Filmmaker Sean Christensen invites us into his memories as he feeds us bits and pieces of his parents’ divorce and his father’s departure from the family-home. He accomplishes this through voice-over narration, the tick-tock of a clock, doors clicking shut and a series of soft-focus still photographs. The last 45 seconds of the film offer a blurred home movie showing his mother, sister and Christensen when they are very young. We hear his mother speaking and the childish voices in the background. This portion of the film primarily focuses upon the filmmaker as a small child riding a tricycle. We hear him speak inaudibly while his mother converses with him—questioning the boy as if conducting an interview.
While the film’s concept is interesting, its consistent somberness accented by monotonous voice-over and lengthy black-screen transitions, becomes claustrophobic and exhausting. The film is timed at 3 minutes —2 minutes shy of that indicated on Christensen’s Imdb title page. Whatever this short film’s correct duration, it feels longer than it should.
Creating a successful documentary is possibly the toughest challenge a filmmaker can undertake. Even personal documentaries such as, Empty House, must somehow balance objective factual reportage, image and sound in such a way that the film retains viewer-interest. For this attempt alone, we must applaud Sean Christensen.
The greatest problems with the film are cinematic choices of image selection and the manner in which these stills are photographed. For example, when the narrator states that the father takes the mattress from the marital bed, there is no need to photograph the bed-frame for such a lengthy duration. It also doesn’t help matters that the structure is filmed dead center in the middle of the room, making it all the more static and uninteresting. Similar simplistic shots portray tables, chairs, clocks, runaway cat, Sophie and an image of Bette Midler. These images are all shown seconds after the narrator mentions them, leaving nothing to the viewer’s imagination. There are also too many stills shown in conjunction with too few motion pictures. This makes the project seem more a gallery installation than a documentary film. There is also only one photograph of the father and no home movie footage of the man. This is problematic in that the father is a principal subject of interest and the very reason for the empty house. While downplaying the father may be Christensen’s cinematic choice, this is inconsistent with his narration where he dwells upon his father in every conceivable way. How interesting it would be to see such images of the father in conjunction with the teenage Christensen (his age when the father leaves) and the filmmaker as an older man. In this way we could see and imagine the father’s impact on the filmmaker and his work.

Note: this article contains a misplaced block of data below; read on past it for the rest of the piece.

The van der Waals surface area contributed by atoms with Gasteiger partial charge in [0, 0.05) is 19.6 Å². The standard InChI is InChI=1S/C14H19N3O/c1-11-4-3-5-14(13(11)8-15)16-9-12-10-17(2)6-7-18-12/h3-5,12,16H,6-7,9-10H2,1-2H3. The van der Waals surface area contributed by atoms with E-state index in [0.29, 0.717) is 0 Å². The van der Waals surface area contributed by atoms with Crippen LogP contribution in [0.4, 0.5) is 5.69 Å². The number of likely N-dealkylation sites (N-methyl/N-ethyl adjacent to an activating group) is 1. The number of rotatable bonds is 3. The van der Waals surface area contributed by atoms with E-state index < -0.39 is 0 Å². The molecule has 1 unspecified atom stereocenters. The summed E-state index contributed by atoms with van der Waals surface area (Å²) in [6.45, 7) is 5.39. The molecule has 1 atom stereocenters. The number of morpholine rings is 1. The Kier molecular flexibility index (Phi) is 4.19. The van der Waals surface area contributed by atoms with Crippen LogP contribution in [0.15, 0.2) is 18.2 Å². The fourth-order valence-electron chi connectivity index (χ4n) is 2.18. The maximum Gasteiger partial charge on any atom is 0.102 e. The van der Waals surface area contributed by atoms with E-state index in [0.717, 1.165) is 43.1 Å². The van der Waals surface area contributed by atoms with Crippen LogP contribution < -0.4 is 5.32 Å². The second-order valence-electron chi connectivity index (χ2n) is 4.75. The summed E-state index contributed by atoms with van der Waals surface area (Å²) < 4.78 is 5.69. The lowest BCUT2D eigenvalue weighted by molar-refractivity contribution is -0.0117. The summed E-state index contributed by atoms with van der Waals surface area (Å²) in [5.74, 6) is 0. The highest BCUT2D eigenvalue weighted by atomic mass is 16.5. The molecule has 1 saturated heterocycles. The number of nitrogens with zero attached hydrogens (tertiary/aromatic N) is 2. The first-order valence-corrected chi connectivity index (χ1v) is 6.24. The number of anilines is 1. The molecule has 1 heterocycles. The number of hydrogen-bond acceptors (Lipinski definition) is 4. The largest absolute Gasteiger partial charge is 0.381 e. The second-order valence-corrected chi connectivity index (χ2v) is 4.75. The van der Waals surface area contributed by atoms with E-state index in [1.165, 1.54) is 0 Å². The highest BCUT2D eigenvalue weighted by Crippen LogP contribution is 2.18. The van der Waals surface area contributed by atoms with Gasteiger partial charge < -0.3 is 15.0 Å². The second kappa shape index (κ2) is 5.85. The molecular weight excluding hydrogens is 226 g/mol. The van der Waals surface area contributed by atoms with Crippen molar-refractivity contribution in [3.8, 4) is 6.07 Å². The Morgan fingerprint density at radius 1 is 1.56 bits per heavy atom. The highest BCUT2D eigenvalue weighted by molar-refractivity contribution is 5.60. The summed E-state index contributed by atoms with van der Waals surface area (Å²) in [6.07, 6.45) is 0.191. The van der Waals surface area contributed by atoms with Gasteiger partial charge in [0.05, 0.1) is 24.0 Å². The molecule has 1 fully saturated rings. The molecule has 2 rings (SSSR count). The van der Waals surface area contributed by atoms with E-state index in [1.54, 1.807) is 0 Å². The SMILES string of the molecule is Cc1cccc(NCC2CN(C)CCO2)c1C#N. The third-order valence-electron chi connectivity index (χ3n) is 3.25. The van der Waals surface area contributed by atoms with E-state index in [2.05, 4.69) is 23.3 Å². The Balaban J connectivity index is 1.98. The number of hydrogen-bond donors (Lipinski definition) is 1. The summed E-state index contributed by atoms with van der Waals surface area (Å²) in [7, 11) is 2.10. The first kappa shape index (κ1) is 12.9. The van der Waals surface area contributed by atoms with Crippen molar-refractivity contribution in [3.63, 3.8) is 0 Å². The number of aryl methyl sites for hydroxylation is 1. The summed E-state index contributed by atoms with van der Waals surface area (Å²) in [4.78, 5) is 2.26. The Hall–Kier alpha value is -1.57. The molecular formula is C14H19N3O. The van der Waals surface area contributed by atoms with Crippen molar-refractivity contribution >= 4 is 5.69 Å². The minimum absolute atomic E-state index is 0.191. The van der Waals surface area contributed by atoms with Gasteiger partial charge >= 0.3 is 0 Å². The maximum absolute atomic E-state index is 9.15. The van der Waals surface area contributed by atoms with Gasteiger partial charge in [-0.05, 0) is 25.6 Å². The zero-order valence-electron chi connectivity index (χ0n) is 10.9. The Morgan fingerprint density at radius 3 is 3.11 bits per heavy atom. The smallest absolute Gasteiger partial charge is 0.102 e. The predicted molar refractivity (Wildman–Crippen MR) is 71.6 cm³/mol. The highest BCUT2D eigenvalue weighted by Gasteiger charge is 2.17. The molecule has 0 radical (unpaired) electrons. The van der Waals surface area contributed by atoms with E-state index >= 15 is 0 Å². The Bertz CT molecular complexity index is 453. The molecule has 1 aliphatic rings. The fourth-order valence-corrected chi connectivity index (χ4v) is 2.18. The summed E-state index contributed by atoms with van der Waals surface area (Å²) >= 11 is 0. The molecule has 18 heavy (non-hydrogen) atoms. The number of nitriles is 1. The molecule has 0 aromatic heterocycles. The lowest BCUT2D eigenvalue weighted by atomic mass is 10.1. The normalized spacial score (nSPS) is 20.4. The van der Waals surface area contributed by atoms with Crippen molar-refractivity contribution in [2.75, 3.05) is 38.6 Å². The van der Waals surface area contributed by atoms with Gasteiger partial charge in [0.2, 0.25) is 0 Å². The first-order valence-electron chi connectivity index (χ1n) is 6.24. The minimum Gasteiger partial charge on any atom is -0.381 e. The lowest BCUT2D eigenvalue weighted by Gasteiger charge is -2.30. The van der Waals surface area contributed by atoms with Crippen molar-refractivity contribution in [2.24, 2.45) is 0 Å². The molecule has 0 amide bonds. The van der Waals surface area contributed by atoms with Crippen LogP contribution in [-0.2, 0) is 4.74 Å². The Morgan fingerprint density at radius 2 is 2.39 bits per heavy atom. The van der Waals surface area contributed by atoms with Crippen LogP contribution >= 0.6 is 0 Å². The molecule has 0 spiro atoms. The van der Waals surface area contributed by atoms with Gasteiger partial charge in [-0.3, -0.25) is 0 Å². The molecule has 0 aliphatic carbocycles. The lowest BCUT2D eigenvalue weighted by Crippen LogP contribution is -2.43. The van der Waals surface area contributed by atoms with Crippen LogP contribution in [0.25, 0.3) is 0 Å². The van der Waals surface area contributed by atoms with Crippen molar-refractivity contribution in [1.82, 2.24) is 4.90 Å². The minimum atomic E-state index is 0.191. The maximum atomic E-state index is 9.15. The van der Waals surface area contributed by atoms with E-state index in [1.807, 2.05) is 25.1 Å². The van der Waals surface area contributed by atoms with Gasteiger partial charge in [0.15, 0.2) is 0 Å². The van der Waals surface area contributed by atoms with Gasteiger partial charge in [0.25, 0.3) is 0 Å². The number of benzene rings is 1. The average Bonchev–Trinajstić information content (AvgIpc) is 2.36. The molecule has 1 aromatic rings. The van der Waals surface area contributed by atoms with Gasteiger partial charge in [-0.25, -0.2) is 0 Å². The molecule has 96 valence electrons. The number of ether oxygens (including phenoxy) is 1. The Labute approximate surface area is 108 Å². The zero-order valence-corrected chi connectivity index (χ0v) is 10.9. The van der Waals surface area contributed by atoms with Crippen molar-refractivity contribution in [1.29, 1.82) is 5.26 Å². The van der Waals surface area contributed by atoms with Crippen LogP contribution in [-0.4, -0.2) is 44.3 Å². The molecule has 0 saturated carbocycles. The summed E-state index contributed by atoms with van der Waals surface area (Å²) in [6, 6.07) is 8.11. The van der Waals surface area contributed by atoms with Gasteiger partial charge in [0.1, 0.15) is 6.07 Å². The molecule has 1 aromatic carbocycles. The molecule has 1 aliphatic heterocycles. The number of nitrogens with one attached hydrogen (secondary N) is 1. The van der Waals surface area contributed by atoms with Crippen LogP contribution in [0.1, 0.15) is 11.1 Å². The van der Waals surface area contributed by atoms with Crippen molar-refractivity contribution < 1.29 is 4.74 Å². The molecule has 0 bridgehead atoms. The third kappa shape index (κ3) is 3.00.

Why one chooses to make a documentary is always a source of fascination. Who is the filmmaker and what is his true agenda? Perhaps the greatest intensity of “Empty House” is in those last 45 seconds of home movie footage. Here, the camera is suddenly turned on the filmmaker, interviewed by his ever-probing mother. Interestingly, Christensen shows himself in blurred images of a child, whose distant voice is barely detectable. In the end, most filmmakers choose that hidden space for themselves, and there they attain utmost strength.